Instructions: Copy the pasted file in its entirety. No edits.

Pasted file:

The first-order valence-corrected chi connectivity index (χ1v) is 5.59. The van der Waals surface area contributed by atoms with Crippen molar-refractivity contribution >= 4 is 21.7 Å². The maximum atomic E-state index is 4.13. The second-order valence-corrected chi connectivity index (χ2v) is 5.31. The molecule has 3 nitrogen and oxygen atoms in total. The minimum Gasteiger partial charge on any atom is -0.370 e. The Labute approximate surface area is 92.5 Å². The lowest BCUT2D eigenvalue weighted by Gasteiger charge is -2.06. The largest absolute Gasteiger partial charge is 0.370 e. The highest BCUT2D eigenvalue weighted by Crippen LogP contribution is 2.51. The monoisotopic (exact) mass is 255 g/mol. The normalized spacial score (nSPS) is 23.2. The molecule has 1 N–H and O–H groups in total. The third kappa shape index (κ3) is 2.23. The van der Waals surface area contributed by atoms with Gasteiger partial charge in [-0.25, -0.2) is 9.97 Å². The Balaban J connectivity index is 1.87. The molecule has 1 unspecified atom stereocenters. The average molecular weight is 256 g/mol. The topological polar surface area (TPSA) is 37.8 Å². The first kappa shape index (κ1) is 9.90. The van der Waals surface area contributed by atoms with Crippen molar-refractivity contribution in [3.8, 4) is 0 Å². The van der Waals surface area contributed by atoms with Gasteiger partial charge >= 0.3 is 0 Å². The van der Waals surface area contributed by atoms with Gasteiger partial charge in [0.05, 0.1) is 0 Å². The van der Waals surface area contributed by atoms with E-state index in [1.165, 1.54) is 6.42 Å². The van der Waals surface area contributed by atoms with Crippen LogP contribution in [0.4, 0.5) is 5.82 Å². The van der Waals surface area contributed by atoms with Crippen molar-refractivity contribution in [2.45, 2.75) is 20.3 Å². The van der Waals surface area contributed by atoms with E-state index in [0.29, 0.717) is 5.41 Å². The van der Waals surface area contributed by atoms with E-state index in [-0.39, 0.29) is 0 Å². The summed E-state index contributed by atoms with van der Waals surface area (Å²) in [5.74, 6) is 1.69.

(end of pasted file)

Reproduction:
The first-order valence-corrected chi connectivity index (χ1v) is 5.59. The van der Waals surface area contributed by atoms with Crippen molar-refractivity contribution >= 4 is 21.7 Å². The maximum atomic E-state index is 4.13. The second-order valence-corrected chi connectivity index (χ2v) is 5.31. The molecule has 3 nitrogen and oxygen atoms in total. The minimum Gasteiger partial charge on any atom is -0.370 e. The Labute approximate surface area is 92.5 Å². The lowest BCUT2D eigenvalue weighted by Gasteiger charge is -2.06. The largest absolute Gasteiger partial charge is 0.370 e. The highest BCUT2D eigenvalue weighted by Crippen LogP contribution is 2.51. The monoisotopic (exact) mass is 255 g/mol. The normalized spacial score (nSPS) is 23.2. The molecule has 1 N–H and O–H groups in total. The third kappa shape index (κ3) is 2.23. The van der Waals surface area contributed by atoms with Gasteiger partial charge in [-0.25, -0.2) is 9.97 Å². The Balaban J connectivity index is 1.87. The molecule has 1 unspecified atom stereocenters. The average molecular weight is 256 g/mol. The topological polar surface area (TPSA) is 37.8 Å². The first kappa shape index (κ1) is 9.90. The van der Waals surface area contributed by atoms with Crippen molar-refractivity contribution in [3.8, 4) is 0 Å². The van der Waals surface area contributed by atoms with Gasteiger partial charge >= 0.3 is 0 Å². The van der Waals surface area contributed by atoms with Gasteiger partial charge in [0.05, 0.1) is 0 Å². The van der Waals surface area contributed by atoms with E-state index in [1.165, 1.54) is 6.42 Å². The van der Waals surface area contributed by atoms with Crippen LogP contribution in [0.4, 0.5) is 5.82 Å². The van der Waals surface area contributed by atoms with Crippen molar-refractivity contribution in [2.45, 2.75) is 20.3 Å². The van der Waals surface area contributed by atoms with E-state index in [0.29, 0.717) is 5.41 Å². The van der Waals surface area contributed by atoms with E-state index in [-0.39, 0.29) is 0 Å². The summed E-state index contributed by atoms with van der Waals surface area (Å²) in [5.74, 6) is 1.69.